Introduce levies on added sugar, salt, and red meat in the Netherlands and make fruit and vegetables cheaper. That is what a report from the country's Scientific Council for Integral Sustainable Agriculture and Nutrition (RIDLV) recommends.
According to this council, the Dutch food system is adding to the current problems. Those are the climate, biodiversity, and chronic welfare diseases crises. As well as the crisis of confidence among farmers. These issues should not be tackled separately, but together, as 'Health in Triplicate'.
“We want health to become the catalyst for transforming agriculture and the entire food system. Government, businesses, healthcare, and civil society organizations can use this principle. It can also provide a basis for collaboration," says Herman Wijffels, a RIDLV member.
The council recommends a fundamental paradigm shift. It must move away from cheap food and short-term efficiency to a system that puts health first.
The report is topical. That is when one considers the Netherlands cabinet formation and farmers' protests. As well as the European Commission's Farm to Fork strategy and the UN Summit on Food Systems. But, says the RIDVL, different departments, interest groups, and research institutions still separately approach the current issues.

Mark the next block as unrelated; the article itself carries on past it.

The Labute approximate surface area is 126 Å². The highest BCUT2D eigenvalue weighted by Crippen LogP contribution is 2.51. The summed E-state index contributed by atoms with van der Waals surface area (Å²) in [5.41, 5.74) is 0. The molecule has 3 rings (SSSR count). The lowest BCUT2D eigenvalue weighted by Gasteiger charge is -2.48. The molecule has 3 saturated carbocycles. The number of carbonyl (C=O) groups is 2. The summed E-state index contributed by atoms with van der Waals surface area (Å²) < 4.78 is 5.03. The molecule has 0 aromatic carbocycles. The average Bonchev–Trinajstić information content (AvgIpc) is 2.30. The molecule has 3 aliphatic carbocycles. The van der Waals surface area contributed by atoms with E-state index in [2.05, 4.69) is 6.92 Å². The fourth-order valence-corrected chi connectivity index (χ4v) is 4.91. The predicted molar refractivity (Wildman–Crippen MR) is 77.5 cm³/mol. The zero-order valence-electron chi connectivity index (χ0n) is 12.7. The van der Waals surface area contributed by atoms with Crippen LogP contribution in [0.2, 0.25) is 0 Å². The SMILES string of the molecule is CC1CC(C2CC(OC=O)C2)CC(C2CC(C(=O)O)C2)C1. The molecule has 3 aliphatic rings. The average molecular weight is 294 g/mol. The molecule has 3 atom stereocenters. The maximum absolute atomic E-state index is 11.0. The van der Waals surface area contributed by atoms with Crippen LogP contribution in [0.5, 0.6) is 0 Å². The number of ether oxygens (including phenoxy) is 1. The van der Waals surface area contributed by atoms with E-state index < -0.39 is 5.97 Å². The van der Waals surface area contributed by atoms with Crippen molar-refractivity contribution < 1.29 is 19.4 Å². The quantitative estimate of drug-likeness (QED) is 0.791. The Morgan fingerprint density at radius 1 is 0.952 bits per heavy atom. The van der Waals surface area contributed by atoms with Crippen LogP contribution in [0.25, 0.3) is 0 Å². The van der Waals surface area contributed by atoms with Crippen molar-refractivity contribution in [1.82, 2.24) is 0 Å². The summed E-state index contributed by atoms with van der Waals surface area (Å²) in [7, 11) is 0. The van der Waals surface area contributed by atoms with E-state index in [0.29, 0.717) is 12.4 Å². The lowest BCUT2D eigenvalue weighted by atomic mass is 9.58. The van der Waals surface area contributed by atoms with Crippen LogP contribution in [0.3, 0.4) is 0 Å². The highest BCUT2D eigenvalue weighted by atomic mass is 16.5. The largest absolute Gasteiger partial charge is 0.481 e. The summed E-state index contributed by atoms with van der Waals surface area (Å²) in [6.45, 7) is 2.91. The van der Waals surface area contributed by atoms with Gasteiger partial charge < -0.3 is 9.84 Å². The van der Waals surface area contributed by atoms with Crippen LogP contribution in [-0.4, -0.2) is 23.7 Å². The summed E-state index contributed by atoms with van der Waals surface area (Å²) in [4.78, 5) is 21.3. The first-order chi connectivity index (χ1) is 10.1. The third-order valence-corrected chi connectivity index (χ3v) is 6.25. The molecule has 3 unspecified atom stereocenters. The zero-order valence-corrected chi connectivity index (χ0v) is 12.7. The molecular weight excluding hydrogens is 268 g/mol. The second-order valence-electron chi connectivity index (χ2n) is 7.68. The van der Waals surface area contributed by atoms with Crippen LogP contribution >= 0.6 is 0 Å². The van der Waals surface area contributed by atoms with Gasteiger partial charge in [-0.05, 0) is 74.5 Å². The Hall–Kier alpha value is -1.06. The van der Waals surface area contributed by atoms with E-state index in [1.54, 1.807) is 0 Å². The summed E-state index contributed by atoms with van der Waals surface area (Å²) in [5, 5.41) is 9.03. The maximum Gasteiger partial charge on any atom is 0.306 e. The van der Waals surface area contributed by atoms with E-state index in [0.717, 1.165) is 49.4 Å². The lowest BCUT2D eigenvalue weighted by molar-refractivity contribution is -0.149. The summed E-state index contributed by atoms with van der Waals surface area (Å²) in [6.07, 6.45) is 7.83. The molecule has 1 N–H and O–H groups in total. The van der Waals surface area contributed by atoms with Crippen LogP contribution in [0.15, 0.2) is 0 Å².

“Far more coordination and cooperation are needed," says chairperson Edith Lammerts van Bueren. "But this should not be purely top-down. Or through the classic 'polder' model. The general public must become more involved. We're considering a Citizens' Council on Agriculture and Food."
"There, farmers, citizens, companies, supermarkets, people from the health sector, NGOs, and other stakeholders can talk. This is best done at the regional level. But it can also be national. The national government and provinces will have to make funds available for this."
Recommendation: "Make fruit and vegetables cheaper"
The RIDVL has made some recommendations to the food system's main players. To the government: introduce taxes on added sugar, salt, and red meat. But make fruit and vegetables cheaper. Ban all unhealthy, unsustainable food marketing to children. That includes social media. And do more spatial planning to solve the natural areas' nitrogen problems.
To the food industry: Stop producing ultra-processed food and opt for triple health. To the supermarkets: Make the healthy choice the easy one for consumers. And pay farmers who score well on triple health better.
To NGOs: Create a standard triple health rating system for supermarkets. And to higher education: make nutrition a genuine part of doctor and health care provider training.